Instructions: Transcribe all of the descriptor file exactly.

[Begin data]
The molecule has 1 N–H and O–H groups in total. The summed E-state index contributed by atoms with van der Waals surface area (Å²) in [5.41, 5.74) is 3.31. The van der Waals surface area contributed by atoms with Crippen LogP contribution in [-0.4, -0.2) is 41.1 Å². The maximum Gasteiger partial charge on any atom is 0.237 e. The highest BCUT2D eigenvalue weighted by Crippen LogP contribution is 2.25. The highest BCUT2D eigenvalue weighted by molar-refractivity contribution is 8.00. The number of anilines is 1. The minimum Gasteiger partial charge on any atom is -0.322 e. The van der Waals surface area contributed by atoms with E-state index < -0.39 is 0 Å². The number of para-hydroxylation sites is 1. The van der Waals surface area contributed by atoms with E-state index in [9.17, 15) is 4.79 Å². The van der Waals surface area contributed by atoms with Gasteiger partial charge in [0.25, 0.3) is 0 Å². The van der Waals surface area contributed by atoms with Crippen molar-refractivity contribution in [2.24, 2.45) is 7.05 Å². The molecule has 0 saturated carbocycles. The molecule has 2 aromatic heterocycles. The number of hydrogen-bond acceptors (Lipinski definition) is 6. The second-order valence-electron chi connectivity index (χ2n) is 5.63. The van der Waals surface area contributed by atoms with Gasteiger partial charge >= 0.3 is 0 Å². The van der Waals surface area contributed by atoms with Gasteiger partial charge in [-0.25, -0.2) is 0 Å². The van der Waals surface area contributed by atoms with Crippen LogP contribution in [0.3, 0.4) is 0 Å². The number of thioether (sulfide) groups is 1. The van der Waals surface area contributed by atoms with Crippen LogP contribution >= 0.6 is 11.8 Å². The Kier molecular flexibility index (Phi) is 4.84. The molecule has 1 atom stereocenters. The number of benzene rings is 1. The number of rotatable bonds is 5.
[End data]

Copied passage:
The molecule has 1 N–H and O–H groups in total. The summed E-state index contributed by atoms with van der Waals surface area (Å²) in [5.41, 5.74) is 3.31. The van der Waals surface area contributed by atoms with Crippen LogP contribution in [-0.4, -0.2) is 41.1 Å². The maximum Gasteiger partial charge on any atom is 0.237 e. The highest BCUT2D eigenvalue weighted by Crippen LogP contribution is 2.25. The highest BCUT2D eigenvalue weighted by molar-refractivity contribution is 8.00. The number of anilines is 1. The minimum Gasteiger partial charge on any atom is -0.322 e. The van der Waals surface area contributed by atoms with E-state index < -0.39 is 0 Å². The number of para-hydroxylation sites is 1. The van der Waals surface area contributed by atoms with E-state index in [9.17, 15) is 4.79 Å². The van der Waals surface area contributed by atoms with Gasteiger partial charge in [0.25, 0.3) is 0 Å². The van der Waals surface area contributed by atoms with Crippen molar-refractivity contribution in [2.24, 2.45) is 7.05 Å². The molecule has 0 saturated carbocycles. The molecule has 2 aromatic heterocycles. The number of hydrogen-bond acceptors (Lipinski definition) is 6. The second-order valence-electron chi connectivity index (χ2n) is 5.63. The van der Waals surface area contributed by atoms with Gasteiger partial charge >= 0.3 is 0 Å². The van der Waals surface area contributed by atoms with Gasteiger partial charge in [-0.25, -0.2) is 0 Å². The van der Waals surface area contributed by atoms with Crippen LogP contribution in [0.3, 0.4) is 0 Å². The number of thioether (sulfide) groups is 1. The van der Waals surface area contributed by atoms with Crippen LogP contribution >= 0.6 is 11.8 Å². The Kier molecular flexibility index (Phi) is 4.84. The molecule has 1 atom stereocenters. The number of benzene rings is 1. The number of rotatable bonds is 5.